NATO Increasingly Surrounds the “Russian Threat”. “War is Good for Business”

By Eric Zuesse
April 20, 2015
Global Research

 

NATO-RussiaOn Saturday, April 18th, the Commander of  the U.S. Army in Europe, Ben Hodges, told Britain’s Telegraph  that “There is a Russian threat,” and that “The best insurance we have against a showdown is that NATO stands together.”

Ever since the Soviet Union’s military alliance, the Warsaw Pact, dissolved in 1991, NATO has expanded eastward to Russia’s borders, and now it is preparing to admit yet another nation on Russia’s border: Ukraine. This eastward expansion broke (and breaks, since it’s continuing) a verbal agreement which had produced the termination of the Warsaw Pact (the Soviet Union’s equivalent of America’s NATO alliance).

In February 1990, U.S. President George H.W. Bush sent his Secretary of State, James Baker, to Moscow to negotiate with Soviet leader Mikhail Gorbachev an end to the Cold War. According to Jack Matlock, the U.S. Ambassador to the Soviet Union then, Baker offered Gorbachev the following deal:

“Assuming there is no expansion of NATO jurisdiction to the East, not one inch, what would you prefer, a Germany embedded in NATO, or one that can go independently in any direction it chooses.”

Baker knew that Russia, after Hitler’s invasion of Russia in June 1941 (“Operation Barbarossa”), feared, more than anything, the possibility that an independent Germany would build a nuclear-weapons force and use it against Russia. According to Ray McGovern’s account of the meeting, Gorbachev “wasted little time agreeing to the deal.”

McGovern, a retired high official of the CIA, blames U.S. President Bill Clinton for breaking that verbal agreement. Gorbachev had gotten nothing in writing from Baker on it, but acted on Baker’s verbal promise. No one has explained why, but the presumption has always been that Baker made clear to Gorbachev that congressional Republicans would have blocked approval of any deal to limit future NATO expansion. Hardly anyone, at that time, would have expected a Democratic Party initiative to expand NATO after its supposed reason-for-existence had ended; but, this is what happened, when the conservative, pro-Wall-Street, Democrat, Bill Clinton, won the White House. (Bill Clinton ended Democratic President Franklin Delano Roosevelt’s Glass-Steagall Act regulation of Wall Street, and then, aided by Wall Street, became enormously wealthy himself with his Foundation. He used liberal rhetoric to hide his conservative objectives, so as to be able to win votes in the Democratic Party.)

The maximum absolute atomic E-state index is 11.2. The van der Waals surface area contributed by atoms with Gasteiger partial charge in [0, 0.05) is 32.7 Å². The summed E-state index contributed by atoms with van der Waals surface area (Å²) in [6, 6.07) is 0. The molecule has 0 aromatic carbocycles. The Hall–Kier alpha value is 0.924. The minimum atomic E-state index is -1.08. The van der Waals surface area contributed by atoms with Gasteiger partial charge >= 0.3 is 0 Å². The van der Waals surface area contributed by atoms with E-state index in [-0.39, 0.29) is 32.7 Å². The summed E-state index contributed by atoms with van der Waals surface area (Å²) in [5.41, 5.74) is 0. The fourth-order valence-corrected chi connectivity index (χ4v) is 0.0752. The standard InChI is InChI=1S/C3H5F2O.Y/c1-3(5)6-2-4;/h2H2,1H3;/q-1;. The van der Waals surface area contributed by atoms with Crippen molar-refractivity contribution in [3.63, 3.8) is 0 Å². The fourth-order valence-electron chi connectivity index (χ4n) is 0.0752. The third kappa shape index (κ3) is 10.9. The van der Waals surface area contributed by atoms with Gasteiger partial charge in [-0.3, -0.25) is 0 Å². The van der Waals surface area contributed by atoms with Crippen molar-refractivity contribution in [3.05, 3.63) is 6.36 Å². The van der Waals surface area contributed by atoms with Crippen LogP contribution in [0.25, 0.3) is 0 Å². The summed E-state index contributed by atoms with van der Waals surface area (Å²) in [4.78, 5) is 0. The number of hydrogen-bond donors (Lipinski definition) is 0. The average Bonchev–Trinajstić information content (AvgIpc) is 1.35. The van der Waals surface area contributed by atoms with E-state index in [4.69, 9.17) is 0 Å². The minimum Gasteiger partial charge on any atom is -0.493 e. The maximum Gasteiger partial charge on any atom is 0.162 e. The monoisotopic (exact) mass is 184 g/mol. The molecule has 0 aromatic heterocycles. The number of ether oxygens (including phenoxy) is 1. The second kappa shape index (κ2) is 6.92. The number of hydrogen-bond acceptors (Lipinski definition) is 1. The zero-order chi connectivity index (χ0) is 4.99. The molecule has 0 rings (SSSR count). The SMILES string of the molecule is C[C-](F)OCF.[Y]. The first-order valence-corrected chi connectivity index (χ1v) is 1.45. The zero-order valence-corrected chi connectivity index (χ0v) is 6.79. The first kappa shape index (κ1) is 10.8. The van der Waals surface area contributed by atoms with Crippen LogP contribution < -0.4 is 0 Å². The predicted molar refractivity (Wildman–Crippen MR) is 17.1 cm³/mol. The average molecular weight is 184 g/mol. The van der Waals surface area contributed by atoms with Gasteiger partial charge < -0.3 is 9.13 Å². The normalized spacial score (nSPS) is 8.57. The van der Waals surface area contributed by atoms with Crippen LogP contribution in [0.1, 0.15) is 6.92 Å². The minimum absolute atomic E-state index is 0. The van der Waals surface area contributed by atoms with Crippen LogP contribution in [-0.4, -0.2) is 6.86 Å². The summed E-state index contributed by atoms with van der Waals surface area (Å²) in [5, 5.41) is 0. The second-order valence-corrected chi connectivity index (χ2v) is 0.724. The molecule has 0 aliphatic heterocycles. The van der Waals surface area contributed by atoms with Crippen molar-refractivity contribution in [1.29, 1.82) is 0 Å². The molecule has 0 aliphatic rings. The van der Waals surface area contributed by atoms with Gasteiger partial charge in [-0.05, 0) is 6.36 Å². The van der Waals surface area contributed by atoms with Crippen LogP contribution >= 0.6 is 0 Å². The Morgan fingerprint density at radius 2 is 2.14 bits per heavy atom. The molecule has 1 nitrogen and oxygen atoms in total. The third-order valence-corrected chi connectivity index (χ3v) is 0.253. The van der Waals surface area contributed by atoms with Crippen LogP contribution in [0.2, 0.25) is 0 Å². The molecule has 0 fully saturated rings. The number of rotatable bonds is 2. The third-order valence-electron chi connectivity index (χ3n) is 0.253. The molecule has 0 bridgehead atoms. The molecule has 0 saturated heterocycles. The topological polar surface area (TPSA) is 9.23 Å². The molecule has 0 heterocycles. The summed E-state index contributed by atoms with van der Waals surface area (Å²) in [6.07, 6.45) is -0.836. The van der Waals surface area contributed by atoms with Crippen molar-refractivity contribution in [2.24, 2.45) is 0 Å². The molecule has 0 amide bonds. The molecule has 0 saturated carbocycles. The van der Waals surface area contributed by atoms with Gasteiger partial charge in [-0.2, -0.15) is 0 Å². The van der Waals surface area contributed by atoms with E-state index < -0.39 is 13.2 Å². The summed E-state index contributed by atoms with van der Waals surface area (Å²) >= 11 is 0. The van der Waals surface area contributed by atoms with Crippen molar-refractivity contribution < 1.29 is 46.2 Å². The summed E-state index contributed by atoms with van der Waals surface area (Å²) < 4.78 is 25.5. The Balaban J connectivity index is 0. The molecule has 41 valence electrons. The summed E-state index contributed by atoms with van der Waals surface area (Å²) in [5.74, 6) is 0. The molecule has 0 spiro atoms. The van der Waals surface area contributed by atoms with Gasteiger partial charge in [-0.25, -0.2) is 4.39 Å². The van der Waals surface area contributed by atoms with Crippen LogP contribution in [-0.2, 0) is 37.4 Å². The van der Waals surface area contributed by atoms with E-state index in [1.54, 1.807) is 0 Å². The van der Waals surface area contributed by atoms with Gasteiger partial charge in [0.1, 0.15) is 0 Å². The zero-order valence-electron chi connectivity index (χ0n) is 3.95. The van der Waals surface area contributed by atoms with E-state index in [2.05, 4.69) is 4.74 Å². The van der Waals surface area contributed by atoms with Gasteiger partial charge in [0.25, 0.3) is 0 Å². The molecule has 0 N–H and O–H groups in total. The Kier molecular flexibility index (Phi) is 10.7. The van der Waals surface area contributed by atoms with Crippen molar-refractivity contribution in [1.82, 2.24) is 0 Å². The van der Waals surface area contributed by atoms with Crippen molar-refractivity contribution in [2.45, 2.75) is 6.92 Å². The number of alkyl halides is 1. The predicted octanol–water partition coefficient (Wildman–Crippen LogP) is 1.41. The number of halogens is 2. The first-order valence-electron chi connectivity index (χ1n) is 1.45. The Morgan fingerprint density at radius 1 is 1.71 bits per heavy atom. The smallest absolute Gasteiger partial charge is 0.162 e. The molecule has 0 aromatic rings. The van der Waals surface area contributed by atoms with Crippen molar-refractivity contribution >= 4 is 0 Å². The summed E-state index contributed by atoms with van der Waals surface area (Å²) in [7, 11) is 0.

McGovern writes,

“Clinton bragged about proposing NATO enlargement at his first NATO summit in 1994, saying it ‘should enlarge steadily, deliberately, openly.’ He never explained why.”

This move on Clinton’s part assured Clinton, in retirement, the support of his Foundation not only by Wall Street but also now by the ‘defense’ industry, for which NATO serves as the international marketing arm. Expanding NATO means expanding the sales of U.S.-made tanks, bombers, etc.

So: this is the reason why the U.S. lied to Gorbachev, and why U.S. President Barack Obama in February 2014, continued further along Clinton’s path, by overthrowing the neutralist Ukrainian government and replacing it with a racist-fascist, or ideologically nazi, rabidly anti-Russian government, bent on Russia’s destruction, which has subsequently been bombing the region of Ukraine, Donbass, that had voted 90% for the man whom Obama overthrew, and that would, if the residents there survive within Ukraine, strongly oppose the construction of nuclear-weapons sites aimed against next-door Russia.

McGovern says:

“Clinton’s tough-guy-ism toward Russia was, in part, a response to even more aggressive NATO plans from Clinton’s Republican opponent Bob Dole, who had been calling for incorporating Poland, the Czech Republic and Hungary as full members of NATO and had accused Clinton of “dragging his feet” on this. Clinton was not about to be out-toughed. Those three countries joined NATO in 1999, starting a trend. By April 2009, nine more countries became members, bringing the post-Cold War additions to 12 – equal to the number of the original 12 NATO states.” Ukraine would make that 13.

Here is the percentage-breakdown of the nations that are selling the most weapons:

Screen Shot 2015-04-03 at 3.11.05 PM

The S&P Aerospace and Defense Index stood at 2,451.18 on 20 January 2009 when Obama was inaugurated, and is at 8,692.26 as of 17 April 2015. That’s 3.55 times what it was at the start. The S&P 500 Index on 20 January 2009 was at 805.22, and on 17 April 2015 was 2,081.18; that’s 2.58 times what it was at the start. So: during Obama’s Presidency thus far, ‘defense’ stocks have gained 38% more than the total market has.

So, now we understand what Ben Hodges is selling when he sells the ‘Russian threat.’ The competition to be hired by ‘defense’ firms is intense, and he does what he must to win in his chosen field.

Investigative historian Eric Zuesse is the author, most recently, of  They’re Not Even Close: The Democratic vs. Republican Economic Records, 1910-2010, and of CHRIST’S VENTRILOQUISTS: The Event that Created Christianity, and of Feudalism, Fascism, Libertarianism and Economics.

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